Interpretive Summary: Dietary supplement rich in fiber fed to late gestating sows during transition reduces rate of stillborn piglets.
By: Surely Wallace
In a December 2017 study published in the Journal of Animal Science, researchers investigated how dietary fiber (DF) supplemented feed affected sow reproductive performance. It was hypothesized that DF supplementation starting from two weeks before farrowing (including transition) would reduce piglet mortality. The authors reported reduced rates of stillbirths and total piglet mortality in sows fed DF supplemented feed. They also stressed the need for more in-depth studies to understand the mechanism by which DF imparts benefits, and to examine different types of DF.
Dietary fiber has known benefit to feeding behaviors and stereotypes in sows. However, the effects of DF on sow reproductive performance has not been well studied. The potential for nutritional solutions to reduce piglet mortality rates has the potential to improve animal welfare, increase sow productivity, and impart positive economic impacts on commercial farms.
In this study, commercial sows were split into two isocaloric feeding groups consisting of a control diet with the addition of supplemented fiber (334 animals), or a control diet without the addition of a fiber supplement (310 animals). Dietary fiber was sourced from sugar beet pulp, soybean hulls, dehulled sunflower seeds, and wheat. The study period began at day 102 of gestation through farrowing. By 24 hours postpartum, piglets were standardized and cross-fostered. The researchers documented piglet stillbirths, pre-weaning mortality (to 28 days), and total mortality rates.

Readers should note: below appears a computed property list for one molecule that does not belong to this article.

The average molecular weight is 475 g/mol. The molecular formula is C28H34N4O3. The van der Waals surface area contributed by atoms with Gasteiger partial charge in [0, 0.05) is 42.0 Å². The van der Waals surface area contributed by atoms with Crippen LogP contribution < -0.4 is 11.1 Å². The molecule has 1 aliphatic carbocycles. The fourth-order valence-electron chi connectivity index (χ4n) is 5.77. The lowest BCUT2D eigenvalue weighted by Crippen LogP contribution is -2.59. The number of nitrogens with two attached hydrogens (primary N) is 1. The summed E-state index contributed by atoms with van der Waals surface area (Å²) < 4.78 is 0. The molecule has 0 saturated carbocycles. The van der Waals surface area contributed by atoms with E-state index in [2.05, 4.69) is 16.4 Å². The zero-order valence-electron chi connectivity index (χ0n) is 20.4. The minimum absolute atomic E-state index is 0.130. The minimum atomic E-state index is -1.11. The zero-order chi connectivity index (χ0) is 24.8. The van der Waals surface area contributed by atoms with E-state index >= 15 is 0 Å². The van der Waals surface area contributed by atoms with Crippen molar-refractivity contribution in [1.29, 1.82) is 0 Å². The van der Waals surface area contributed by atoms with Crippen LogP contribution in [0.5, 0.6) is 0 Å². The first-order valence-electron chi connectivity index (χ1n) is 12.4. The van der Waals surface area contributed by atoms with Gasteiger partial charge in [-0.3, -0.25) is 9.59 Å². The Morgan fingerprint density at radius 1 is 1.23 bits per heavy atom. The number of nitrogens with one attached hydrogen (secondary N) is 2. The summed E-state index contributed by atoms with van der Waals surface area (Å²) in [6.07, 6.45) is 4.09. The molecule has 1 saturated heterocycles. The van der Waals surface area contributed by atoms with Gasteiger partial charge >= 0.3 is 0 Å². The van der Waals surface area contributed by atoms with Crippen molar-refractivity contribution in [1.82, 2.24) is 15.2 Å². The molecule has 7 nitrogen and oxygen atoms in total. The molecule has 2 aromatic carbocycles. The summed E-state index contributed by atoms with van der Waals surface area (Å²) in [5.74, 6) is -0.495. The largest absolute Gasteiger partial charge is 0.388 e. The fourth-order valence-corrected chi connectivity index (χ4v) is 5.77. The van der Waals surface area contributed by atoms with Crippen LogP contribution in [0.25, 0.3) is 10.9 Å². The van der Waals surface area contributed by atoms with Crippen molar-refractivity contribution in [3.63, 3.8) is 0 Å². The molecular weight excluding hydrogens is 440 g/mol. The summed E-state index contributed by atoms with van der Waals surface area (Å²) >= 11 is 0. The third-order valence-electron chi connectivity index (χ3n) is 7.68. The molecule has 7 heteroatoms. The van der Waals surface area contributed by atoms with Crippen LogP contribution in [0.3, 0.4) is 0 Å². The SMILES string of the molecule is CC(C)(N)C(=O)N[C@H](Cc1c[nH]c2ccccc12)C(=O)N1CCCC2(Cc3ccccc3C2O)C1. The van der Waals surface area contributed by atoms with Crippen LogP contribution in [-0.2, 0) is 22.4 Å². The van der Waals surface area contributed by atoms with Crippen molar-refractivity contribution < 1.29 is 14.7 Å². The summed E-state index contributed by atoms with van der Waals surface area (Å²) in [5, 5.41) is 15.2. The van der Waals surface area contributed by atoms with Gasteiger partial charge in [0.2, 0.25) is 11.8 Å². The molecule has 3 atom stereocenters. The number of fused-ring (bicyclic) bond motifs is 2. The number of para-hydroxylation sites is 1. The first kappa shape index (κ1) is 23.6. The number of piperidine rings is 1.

Results indicated piglet survival was overall improved when sows were fed DF supplemented feed. The lower total mortality rate (22.3% vs 19.9%) was due specifically to reduced stillbirths (8.8% vs 6.6%). There was no difference in the total number of piglets born or in pre-weaning mortality. However, significant reduction in pre-weaning deaths from diarrhea and poor viable piglets was noted. The authors postulated that DF supplemented feed during transition may soften feces or result in more stable postprandial glucose of sows, leading to less stressed piglets from shorter farrowing times.
Overall, this study suggests that nutritional approaches may be a viable way to reduce total piglet mortality on commercial farms. Although more research on the effects of DF in sow feed during gestation and transition needs to be done, this study’s results suggest that piglets born from sows fed DF supplemented feed have increased rates of survival due to reduced stillbirths. Dietary fiber supplemented to sow feed might therefore have the potential for positive economic impacts on commercial farms by increasing production efficiency.